By this point, making films built on universal truths that nevertheless entertain audiences of any age is a Pixar hallmark; remember how The Incredibles 2 was about subverting preconceived gender roles, and Cars 3 was about growing old with grace? Toy Story 4 is cut from the same heady cloth, and handily mixing drama, thrills, and comedy. Truth be told, the only part of Toy Story 4 that falls somewhat short is the reductive subplot for Buzz (Tim Allen, The Santa Clause); seeing the Space Ranger on a rescue mission isn’t anything new to begin with, but the punchline with his voice features drags on for too long to be truly amusing.
With much of the film taking place in a carnival and an adjacent antique store packed with curios, memorabilia, and vintage toys (watch out for the Kenner Star Wars shout out), Toy Story 4 presents us with a plethora of new characters. This does mean that many of the old favorites don’t get much screen time, but given the abundance of riches here, it’s hard to complain.
Leading the new character charge are carnival prizes Ducky and Bunny, as voiced by the irrepressible duo of Keegan-Michael Key and Jordan Peele, showing much of the comedic chemistry that characterized their acclaimed Key and Peele sketch show. Cute, fuzzy, and unabashedly homicidal, the two give the film a shot of energy whenever they’re onscreen.
Standing in a class of his own is Duke Kaboom, brought to life by the unmistakable tones of Keanu Reeves (Speed, John Wick). An action figure of Canada’s greatest stuntman, Kaboom hangs out in the antique store where much of the film’s action take place. Surrounded by Kaboom comes complete with a motorcycle whose engine is at least as big as his performance anxiety.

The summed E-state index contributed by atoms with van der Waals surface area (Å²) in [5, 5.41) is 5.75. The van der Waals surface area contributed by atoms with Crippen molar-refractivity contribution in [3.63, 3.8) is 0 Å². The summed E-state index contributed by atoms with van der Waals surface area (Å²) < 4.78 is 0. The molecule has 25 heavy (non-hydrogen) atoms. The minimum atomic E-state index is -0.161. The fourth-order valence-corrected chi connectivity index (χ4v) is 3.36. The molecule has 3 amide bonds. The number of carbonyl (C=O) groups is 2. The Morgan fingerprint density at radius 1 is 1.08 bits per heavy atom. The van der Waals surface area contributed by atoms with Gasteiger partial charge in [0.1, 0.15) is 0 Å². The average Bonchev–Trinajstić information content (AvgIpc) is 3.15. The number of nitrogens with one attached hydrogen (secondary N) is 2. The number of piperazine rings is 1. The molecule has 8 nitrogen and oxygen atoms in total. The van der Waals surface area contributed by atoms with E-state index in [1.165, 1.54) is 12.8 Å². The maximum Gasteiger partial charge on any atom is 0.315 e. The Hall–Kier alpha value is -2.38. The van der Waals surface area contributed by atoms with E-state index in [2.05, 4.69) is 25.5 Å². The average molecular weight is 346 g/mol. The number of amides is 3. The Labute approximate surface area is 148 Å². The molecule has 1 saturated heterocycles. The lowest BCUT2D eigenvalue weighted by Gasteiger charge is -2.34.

By far, the film’s breakout star is Forky. Channeling every bit of neurotic energy he had as Buster Bluth, Tony Hale rises above and beyond the waste that the Alvin and the Chipmunks films made of his talents. As Forky, Hale is a spork who never asked to be brought to life, much less tasked with a massive responsibility on the word of a cowboy he literally just met. Though this does have the unintended consequence of making one wonder if literally everything anyone in the Toy Story universe has written their names on magically comes to life when they aren’t looking, the film doesn’t concern itself with such matters, and neither should you.
All hail Forky!
Thankfully, Pixar hasn’t allowed sequel fatigue to blemish their crown jewel, and if they can manage to maintain the level of love and care that they’ve shown for it thus far, there’s no reason the series shouldn’t continue. Incredibly, the Toy Story franchise has grown beyond its original parameters to become a generational tale – the children going to see this one have likely been raised by parents who grew up on the originals. As one of the former children who gasped in awe at the brave new world Buzz and Woody brought to cinemas back in 1995, this writer can happily attest that this nostalgia trip is one well worth taking – to infinity and beyond.
All photos courtesy of Disney